WASHINGTON — The Washington Wizards said they would match any offer sheet for restricted free agent Otto Porter Jr., and on Saturday night they made good on that promise, matching the $106 million offer from the Brooklyn Nets.
In doing so, the Wizards match the dollar amount and a few strange contractual agreements that were intended to act as poison pills of the Wizards to avoid. Here are some of the reported stipulations:
- A fourth-year player option
- A 15 percent trade kicker
- He gets paid half of his annual salary on October 1
Porter originally signed the deal with Brooklyn on Thursday, July 6, opening up a 48-hour window with which to match or reject the deal. The Wizards reportedly used most or all of it, strategically (via Tim Bontemps of the Washington Post):
Wizards intend to take their time doing so, forcing the Nets to sit around for four extra days with their cap space tied up because of the offer. In addition to the two days the Wizards have to match Porter’s offer initially, there also is a two-day window in which Porter will need to report to the team and be given a physical, and another two-day window after that for the team to announce he has passed the physical.
In other words, the Wizards have done what they need to do, but don’t expect this deal to be announced for several more days. Instead, the Wizards will leave the Nets in salary cap limbo as free agency rages on.
During a Wizards Summer League broadcast, coach Scott Brooks shared his feelings on Porter. Even though he could not specifically comment on the negotiations, he left little doubt of where he and the franchise stand on Porter.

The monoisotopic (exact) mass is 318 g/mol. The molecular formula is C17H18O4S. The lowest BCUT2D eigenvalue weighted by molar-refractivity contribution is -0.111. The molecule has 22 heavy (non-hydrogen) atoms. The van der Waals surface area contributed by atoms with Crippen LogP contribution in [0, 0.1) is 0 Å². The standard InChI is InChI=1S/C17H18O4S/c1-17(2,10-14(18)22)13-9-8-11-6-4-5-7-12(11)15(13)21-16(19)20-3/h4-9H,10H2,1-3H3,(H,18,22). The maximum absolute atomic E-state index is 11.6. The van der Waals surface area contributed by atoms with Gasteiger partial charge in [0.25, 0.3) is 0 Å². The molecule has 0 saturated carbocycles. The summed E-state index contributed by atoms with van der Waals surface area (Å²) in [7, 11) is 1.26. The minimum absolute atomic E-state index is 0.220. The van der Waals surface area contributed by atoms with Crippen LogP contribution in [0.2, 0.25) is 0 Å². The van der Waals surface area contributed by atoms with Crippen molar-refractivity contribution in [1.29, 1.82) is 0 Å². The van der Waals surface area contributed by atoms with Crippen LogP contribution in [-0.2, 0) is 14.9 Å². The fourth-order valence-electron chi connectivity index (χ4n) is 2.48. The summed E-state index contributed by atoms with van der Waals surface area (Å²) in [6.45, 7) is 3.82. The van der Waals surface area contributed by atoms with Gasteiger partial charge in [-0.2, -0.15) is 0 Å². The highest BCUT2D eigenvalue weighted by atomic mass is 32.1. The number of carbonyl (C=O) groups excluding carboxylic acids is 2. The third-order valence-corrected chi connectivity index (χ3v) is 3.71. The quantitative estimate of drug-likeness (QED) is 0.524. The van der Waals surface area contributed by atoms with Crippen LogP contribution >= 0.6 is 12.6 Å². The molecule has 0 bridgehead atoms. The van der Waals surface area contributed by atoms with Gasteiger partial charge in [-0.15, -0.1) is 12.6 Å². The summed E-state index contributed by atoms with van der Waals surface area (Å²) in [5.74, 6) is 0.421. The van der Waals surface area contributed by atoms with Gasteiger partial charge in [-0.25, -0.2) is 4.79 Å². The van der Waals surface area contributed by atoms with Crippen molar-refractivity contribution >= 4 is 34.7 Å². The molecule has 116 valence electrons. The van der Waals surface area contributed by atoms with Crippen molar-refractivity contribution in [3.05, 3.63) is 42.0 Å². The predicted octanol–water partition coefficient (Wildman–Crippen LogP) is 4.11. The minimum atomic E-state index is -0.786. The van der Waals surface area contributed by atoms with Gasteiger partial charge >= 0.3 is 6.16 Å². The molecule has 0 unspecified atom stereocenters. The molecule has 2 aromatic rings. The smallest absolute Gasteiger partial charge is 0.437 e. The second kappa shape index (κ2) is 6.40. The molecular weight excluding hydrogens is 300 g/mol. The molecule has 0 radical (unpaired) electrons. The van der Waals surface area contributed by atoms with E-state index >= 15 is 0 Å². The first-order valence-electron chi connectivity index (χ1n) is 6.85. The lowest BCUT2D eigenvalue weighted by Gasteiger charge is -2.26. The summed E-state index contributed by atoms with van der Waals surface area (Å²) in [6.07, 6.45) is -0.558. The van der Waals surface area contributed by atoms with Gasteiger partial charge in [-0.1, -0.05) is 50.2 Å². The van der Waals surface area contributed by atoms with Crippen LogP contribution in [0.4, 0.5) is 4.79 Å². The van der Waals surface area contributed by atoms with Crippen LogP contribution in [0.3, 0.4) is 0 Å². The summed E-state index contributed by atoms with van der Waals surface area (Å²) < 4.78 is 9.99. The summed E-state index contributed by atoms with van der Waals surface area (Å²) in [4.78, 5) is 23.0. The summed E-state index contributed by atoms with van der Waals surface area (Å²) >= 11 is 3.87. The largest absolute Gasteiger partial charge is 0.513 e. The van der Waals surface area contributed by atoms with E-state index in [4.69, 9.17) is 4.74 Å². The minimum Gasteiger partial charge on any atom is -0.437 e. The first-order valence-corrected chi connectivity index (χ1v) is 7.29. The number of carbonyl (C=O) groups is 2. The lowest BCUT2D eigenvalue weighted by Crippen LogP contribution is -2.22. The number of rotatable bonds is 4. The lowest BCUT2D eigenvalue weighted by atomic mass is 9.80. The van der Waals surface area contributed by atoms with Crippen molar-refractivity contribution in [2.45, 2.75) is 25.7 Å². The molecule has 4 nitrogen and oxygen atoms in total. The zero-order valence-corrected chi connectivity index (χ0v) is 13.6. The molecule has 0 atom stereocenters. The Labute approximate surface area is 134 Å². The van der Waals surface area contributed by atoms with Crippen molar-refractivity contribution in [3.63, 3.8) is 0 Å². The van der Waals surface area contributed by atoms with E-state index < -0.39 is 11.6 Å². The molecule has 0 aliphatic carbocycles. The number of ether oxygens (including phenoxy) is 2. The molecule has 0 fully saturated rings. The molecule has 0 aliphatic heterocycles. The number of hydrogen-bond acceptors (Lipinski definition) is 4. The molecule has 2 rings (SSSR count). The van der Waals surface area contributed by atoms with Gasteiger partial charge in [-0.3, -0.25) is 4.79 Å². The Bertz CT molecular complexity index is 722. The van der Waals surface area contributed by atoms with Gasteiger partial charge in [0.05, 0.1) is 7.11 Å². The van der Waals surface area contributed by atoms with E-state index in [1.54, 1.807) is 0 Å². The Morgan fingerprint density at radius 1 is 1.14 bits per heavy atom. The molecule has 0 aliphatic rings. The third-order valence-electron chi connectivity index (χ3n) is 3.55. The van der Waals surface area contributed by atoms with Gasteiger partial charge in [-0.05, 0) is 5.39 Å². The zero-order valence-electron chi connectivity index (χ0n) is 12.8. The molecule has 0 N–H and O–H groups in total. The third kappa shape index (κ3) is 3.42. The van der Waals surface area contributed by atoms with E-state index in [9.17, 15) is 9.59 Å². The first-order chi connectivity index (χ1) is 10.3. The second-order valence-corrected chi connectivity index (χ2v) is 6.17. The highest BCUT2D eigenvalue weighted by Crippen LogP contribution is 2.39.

“I love Otto. I love Otto. He’s a big part of our team,” he said, speaking in the present tense. “He brings a lot of what he brings. He’s a winning basketball player. He brings toughness, hhe can guard multiple positions and this year was a great surprise for me.”
Brooks was candid about how Porter’s skill set is more than he bargained for when accepting the head job.
“I had coached against him in the past and didn’t realize how great of a shooter he was. or is,” he said of Porter. “He’s a knockdown 45 percent three-point shooter, which is big in this league.”
If Porter continues to develop as a perimeter shooter, then the worst part about this deal is that the Wizards could lose him after three years of service with the player option, instead of a four or five-year deal.
In retaining Porter now, however, the team also loses out on Bojan Bogdanovic. The team rescinded the qualifying offer extended to the 2017 trade acquisition, allowing him to sign a multi-year deal with the Indiana Pacers.
This is the third major contract on the Wizards’ books, joining John Wall (2014, five years / $84,789,500) and Bradley Beal (2016, five years / $127,171,313), and leaves the Wizards looking at a luxury cap hit. Porter is now the highest paid player on the team, expected to make nearly $25 million this season.
With Porter retained and Wall now the third-highest paid member of the team (slightly more than $18 million), expect Wall to sign his mega contract extension this summer.